Treatment options under clinical evaluation:

  • Palliative chemotherapy with:
    • Irinotecan and cisplatin.
    • Folic acid, 5-FU, and irinotecan (FOLFIRI).
    • Leucovorin, 5-FU, and oxaliplatin (FOLFOX).

Phase II studies evaluating irinotecan-based or oxaliplatin-based regimens demonstrate similar response rates and TTP to those found with ECF or CF, but the former may be less toxic. There are conflicting data regarding relative efficacy of any one regimen for another. Ongoing studies are evaluating these newer regimens.

Current Clinical Trials

Check the list of NCI-supported cancer clinical trials that are now accepting patients with stage IV gastric cancer. The list of clinical trials can be further narrowed by location, drug, intervention, and other criteria.

General information about clinical trials is also available from the NCI website.

Changes to This Summary (02/02/2017)

The PDQ cancer information summaries are reviewed regularly and updated as new information becomes available. This section describes the latest changes made to this summary as of the date above.

General Information About Gastric Cancer

Updated statistics with estimated new cases and deaths for 2017 (cited American Cancer Society as reference 1).

This summary is written and maintained by the PDQ Adult Treatment Editorial Board, which is editorially independent of NCI. The summary reflects an independent review of the literature and does not represent a policy statement of NCI or NIH. More information about summary policies and the role of the PDQ Editorial Boards in maintaining the PDQ summaries can be found on the About This PDQ Summary and PDQ® - NCI's Comprehensive Cancer Database pages.

About This PDQ Summary

Purpose of This Summary

This PDQ cancer information summary for health professionals provides comprehensive, peer-reviewed, evidence-based information about the treatment of gastric cancer. It is intended as a resource to inform and assist clinicians who care for cancer patients. It does not provide formal guidelines or recommendations for making health care decisions.

Reviewers and Updates

This summary is reviewed regularly and updated as necessary by the PDQ Adult Treatment Editorial Board, which is editorially independent of the National Cancer Institute (NCI). The summary reflects an independent review of the literature and does not represent a policy statement of NCI or the National Institutes of Health (NIH).

Board members review recently published articles each month to determine whether an article should:

  • be discussed at a meeting,
  • be cited with text, or
  • replace or update an existing article that is already cited.

Changes to the summaries are made through a consensus process in which Board members evaluate the strength of the evidence in the published articles and determine how the article should be included in the summary.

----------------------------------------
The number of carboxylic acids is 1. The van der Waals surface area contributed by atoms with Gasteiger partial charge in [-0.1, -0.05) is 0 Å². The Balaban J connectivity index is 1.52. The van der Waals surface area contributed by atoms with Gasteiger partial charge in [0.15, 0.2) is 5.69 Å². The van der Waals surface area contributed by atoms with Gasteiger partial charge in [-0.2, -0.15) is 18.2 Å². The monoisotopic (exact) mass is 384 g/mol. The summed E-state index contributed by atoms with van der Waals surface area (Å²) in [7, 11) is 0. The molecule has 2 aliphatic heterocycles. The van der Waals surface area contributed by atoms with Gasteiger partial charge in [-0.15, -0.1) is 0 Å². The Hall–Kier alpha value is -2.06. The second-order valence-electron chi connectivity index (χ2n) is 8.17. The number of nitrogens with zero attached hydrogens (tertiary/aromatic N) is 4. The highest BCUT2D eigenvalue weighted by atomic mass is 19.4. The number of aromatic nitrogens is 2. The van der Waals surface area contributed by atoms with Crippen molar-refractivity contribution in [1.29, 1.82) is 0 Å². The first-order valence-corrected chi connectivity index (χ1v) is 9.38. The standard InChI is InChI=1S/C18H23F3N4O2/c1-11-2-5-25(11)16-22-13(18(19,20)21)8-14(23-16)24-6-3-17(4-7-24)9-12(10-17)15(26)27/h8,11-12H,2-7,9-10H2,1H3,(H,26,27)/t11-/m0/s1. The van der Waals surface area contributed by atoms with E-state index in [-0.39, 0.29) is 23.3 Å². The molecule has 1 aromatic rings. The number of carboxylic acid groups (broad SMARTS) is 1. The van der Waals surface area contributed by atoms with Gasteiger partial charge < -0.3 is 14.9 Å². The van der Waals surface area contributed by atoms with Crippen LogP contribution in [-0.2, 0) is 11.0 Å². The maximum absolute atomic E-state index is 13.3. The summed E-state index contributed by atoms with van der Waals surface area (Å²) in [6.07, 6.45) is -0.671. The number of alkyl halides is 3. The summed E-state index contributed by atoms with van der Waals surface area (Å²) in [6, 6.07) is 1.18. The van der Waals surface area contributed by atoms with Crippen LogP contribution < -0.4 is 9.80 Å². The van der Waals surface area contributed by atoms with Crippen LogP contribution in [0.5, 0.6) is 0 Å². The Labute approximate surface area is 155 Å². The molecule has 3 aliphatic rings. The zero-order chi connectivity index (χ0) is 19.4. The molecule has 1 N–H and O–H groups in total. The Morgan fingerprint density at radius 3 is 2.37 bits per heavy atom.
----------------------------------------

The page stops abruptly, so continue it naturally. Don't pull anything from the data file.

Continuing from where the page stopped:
The lead reviewer for Gastric Cancer Treatment is:

  • Jennifer Wo, MD (Massachusetts General Hospital)

Any comments or questions about the summary content should be submitted to Cancer.gov through the NCI website's Email Us. Do not contact the individual Board Members with questions or comments about the summaries. Board members will not respond to individual inquiries.

Levels of Evidence

Some of the reference citations in this summary are accompanied by a level-of-evidence designation. These designations are intended to help readers assess the strength of the evidence supporting the use of specific interventions or approaches. The PDQ Adult Treatment Editorial Board uses a formal evidence ranking system in developing its level-of-evidence designations.

Permission to Use This Summary

PDQ is a registered trademark. Although the content of PDQ documents can be used freely as text, it cannot be identified as an NCI PDQ cancer information summary unless it is presented in its entirety and is regularly updated. However, an author would be permitted to write a sentence such as “NCI’s PDQ cancer information summary about breast cancer prevention states the risks succinctly: [include excerpt from the summary].”

The preferred citation for this PDQ summary is:

PDQ® Adult Treatment Editorial Board. PDQ Gastric Cancer Treatment. Bethesda, MD: National Cancer Institute. Updated . Available at: https://www.cancer.gov/types/stomach/hp/stomach-treatment-pdq. Accessed . [PMID: 26389209]

Images in this summary are used with permission of the author(s), artist, and/or publisher for use within the PDQ summaries only. Permission to use images outside the context of PDQ information must be obtained from the owner(s) and cannot be granted by the National Cancer Institute. Information about using the illustrations in this summary, along with many other cancer-related images, is available in Visuals Online, a collection of over 2,000 scientific images.

Disclaimer

Based on the strength of the available evidence, treatment options may be described as either “standard” or “under clinical evaluation.” These classifications should not be used as a basis for insurance reimbursement determinations. More information on insurance coverage is available on Cancer.gov on the Managing Cancer Care page.